You can’t just absolve yourself by throwing money at the problem, there has to be systemic change.

Carbon offsets fund projects that reduce carbon to counter the amount you’re creating when you fly (or drive, or heat your home, or do basically anything). You use an online carbon calculator to figure out how many metric tons of CO2 you’re producing, and then fund a program that reduces the same amount. These can include forest regeneration, renewable energy, regenerative agriculture, and more.

Carbon offsets first gained steam around 2006, after the Kyoto Protocols went into effect. Back then it was difficult to verify how much of a difference the offsets actually made. Critics also worried—and still worry—that offsets might do more harm than good by giving travelers a handy justification for flying more. Offsets, in other words, are not a free pass. But in recent years, they’ve become more regulated and verifiable.

You still need to do some due diligence to make sure the offset is additional—meaning you’re not just funding existing projects. And that the offset is permanent—meaning that, say, a deforestation-reduction projects isn’t planting a tree and then cutting it down to harvest. If that sounds like a lot of work, just purchase through a reputable group that vets offset programs, like Cool Effect, Gold Standard, and Green-e. Cool Effect CEO Marisa de Belloy told Yale Climate Connections that they try to find projects that also build economic resilience for communities, projects with benefits beyond carbon.

Carbon balance is tricky, because it’s not a perfect one-to-one equation. It’s an imperfect system, but it’s a step toward keeping our global carbon emissions in check. Reducing aviation emissions is part of large-scale structural change—individual fliers can’t do it alone. But individual actions can add up. European carrier Easy Jet just announced they’re offsetting all their flights. And other airlines, like Air Canada, let you offset through the airline itself.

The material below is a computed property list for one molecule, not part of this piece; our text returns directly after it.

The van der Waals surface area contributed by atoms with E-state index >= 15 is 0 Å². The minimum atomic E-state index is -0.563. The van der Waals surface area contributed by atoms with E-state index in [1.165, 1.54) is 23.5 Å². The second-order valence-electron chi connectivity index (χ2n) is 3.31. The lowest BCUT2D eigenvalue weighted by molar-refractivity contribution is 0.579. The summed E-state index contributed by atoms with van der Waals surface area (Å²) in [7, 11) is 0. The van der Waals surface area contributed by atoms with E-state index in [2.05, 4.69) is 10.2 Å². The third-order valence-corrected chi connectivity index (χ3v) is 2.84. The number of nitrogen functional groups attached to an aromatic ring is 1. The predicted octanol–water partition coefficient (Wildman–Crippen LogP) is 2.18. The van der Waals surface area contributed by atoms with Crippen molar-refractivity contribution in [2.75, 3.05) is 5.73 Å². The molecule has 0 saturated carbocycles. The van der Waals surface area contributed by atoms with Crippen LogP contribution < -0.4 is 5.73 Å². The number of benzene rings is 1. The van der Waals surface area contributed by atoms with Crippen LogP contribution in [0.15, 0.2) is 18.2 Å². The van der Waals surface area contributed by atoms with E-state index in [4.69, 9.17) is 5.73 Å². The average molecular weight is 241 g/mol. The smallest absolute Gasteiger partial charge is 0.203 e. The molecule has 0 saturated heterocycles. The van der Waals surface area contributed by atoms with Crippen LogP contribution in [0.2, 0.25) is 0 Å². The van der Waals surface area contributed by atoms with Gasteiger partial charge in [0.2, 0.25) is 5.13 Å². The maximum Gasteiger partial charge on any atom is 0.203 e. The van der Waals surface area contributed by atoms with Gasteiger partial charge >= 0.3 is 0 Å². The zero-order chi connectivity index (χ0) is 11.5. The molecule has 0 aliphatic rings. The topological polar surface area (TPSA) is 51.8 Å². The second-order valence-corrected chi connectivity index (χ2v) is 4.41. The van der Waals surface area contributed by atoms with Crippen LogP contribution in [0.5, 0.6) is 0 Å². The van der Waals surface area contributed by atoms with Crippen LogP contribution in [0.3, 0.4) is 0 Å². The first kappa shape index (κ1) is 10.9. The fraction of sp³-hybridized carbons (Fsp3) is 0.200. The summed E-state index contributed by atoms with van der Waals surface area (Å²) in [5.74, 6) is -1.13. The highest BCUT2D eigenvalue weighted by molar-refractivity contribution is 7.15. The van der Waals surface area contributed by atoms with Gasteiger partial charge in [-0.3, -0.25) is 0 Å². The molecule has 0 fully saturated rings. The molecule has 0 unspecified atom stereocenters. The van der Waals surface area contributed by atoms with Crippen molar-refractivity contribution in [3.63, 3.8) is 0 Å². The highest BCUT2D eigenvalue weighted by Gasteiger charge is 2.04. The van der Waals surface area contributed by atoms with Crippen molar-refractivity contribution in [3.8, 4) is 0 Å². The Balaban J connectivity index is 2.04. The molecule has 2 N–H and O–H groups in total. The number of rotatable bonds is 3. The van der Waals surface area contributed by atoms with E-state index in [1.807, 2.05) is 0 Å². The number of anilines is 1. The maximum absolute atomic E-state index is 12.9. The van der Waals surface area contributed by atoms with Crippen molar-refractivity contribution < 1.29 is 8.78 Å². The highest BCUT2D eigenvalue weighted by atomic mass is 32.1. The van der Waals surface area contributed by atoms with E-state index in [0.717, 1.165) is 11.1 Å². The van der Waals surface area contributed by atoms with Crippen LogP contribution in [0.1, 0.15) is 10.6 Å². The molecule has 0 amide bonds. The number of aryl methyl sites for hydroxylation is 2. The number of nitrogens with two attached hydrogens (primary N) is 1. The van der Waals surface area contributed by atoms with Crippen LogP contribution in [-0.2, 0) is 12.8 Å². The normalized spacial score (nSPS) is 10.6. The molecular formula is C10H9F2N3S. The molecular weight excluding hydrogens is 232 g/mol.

Buying offsets doesn’t give you carte blanche to travel willy-nilly; it has to come with a sense of awareness, too. As someone who often gets antsy travel bugs, I can be easily sucked into the appeal of cheap flights, so I’m trying to think about necessity versus luxury.I’m happy to give $30 to the Southern Ute Tribe’s Methane Capture project. Heck, what’s a few extra bucks to save my soul? As the critics have said, it actually feels a little too easy and cheap—you can’t just absolve yourself by throwing money at the problem.

I’m not trying to proselytize, but timing-wise, we’re in the busiest travel season of the year, one wrapped up with Black Friday, Giving Tuesday, and all the rest. It seems like offsets make a pretty good gift. Cool Effect, which estimates each American uses 16.6 tons a year, will offset the whole year for $123. A startup called Climate Neutral is launching a Climate Neutral Certified label for outdoor gear that will verify that a company has reduced or offset all their emissions. If you donate $100 to their Kickstarter campaign, they say that $72 will be used to offset your own carbon output. I’d take that in my stocking. 

I don’t think austerity is the only answer to carbon balance, but we’ve gotten away with unchecked emissions for a long time. It’s not going to solve the problem, but to me it makes sense to pay for the privilege of making as big an impact as I will flying across the Atlantic. I’m probably not going to get to visit my brother in England for another round of holidays, so maybe I can be a solid older sister and give him preemptive offsets for a trip to see me next time.